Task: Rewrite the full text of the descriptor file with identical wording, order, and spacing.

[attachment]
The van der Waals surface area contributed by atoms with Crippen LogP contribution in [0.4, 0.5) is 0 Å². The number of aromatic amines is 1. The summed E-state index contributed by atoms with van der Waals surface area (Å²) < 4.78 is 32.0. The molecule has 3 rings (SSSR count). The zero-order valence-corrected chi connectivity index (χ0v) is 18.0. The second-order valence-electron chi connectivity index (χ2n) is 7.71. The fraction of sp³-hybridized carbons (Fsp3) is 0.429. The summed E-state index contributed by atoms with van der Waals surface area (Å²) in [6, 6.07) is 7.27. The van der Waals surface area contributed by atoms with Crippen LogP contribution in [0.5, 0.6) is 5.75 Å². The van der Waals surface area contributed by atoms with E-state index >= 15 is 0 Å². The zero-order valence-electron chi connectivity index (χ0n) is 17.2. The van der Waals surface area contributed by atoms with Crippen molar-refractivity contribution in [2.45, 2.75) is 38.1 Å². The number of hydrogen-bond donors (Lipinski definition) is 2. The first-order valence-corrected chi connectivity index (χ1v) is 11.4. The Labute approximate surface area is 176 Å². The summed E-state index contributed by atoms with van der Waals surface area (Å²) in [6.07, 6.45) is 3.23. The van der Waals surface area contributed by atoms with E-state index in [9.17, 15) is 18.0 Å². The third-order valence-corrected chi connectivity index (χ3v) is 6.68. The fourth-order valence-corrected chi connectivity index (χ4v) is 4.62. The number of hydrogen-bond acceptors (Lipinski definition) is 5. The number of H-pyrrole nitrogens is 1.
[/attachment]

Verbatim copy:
The van der Waals surface area contributed by atoms with Crippen LogP contribution in [0.4, 0.5) is 0 Å². The number of aromatic amines is 1. The summed E-state index contributed by atoms with van der Waals surface area (Å²) < 4.78 is 32.0. The molecule has 3 rings (SSSR count). The zero-order valence-corrected chi connectivity index (χ0v) is 18.0. The second-order valence-electron chi connectivity index (χ2n) is 7.71. The fraction of sp³-hybridized carbons (Fsp3) is 0.429. The summed E-state index contributed by atoms with van der Waals surface area (Å²) in [6, 6.07) is 7.27. The van der Waals surface area contributed by atoms with Crippen LogP contribution in [0.5, 0.6) is 5.75 Å². The van der Waals surface area contributed by atoms with E-state index >= 15 is 0 Å². The zero-order valence-electron chi connectivity index (χ0n) is 17.2. The van der Waals surface area contributed by atoms with Crippen molar-refractivity contribution in [2.45, 2.75) is 38.1 Å². The number of hydrogen-bond donors (Lipinski definition) is 2. The first-order valence-corrected chi connectivity index (χ1v) is 11.4. The Labute approximate surface area is 176 Å². The summed E-state index contributed by atoms with van der Waals surface area (Å²) in [6.07, 6.45) is 3.23. The van der Waals surface area contributed by atoms with E-state index in [9.17, 15) is 18.0 Å². The third-order valence-corrected chi connectivity index (χ3v) is 6.68. The fourth-order valence-corrected chi connectivity index (χ4v) is 4.62. The number of hydrogen-bond acceptors (Lipinski definition) is 5. The number of H-pyrrole nitrogens is 1.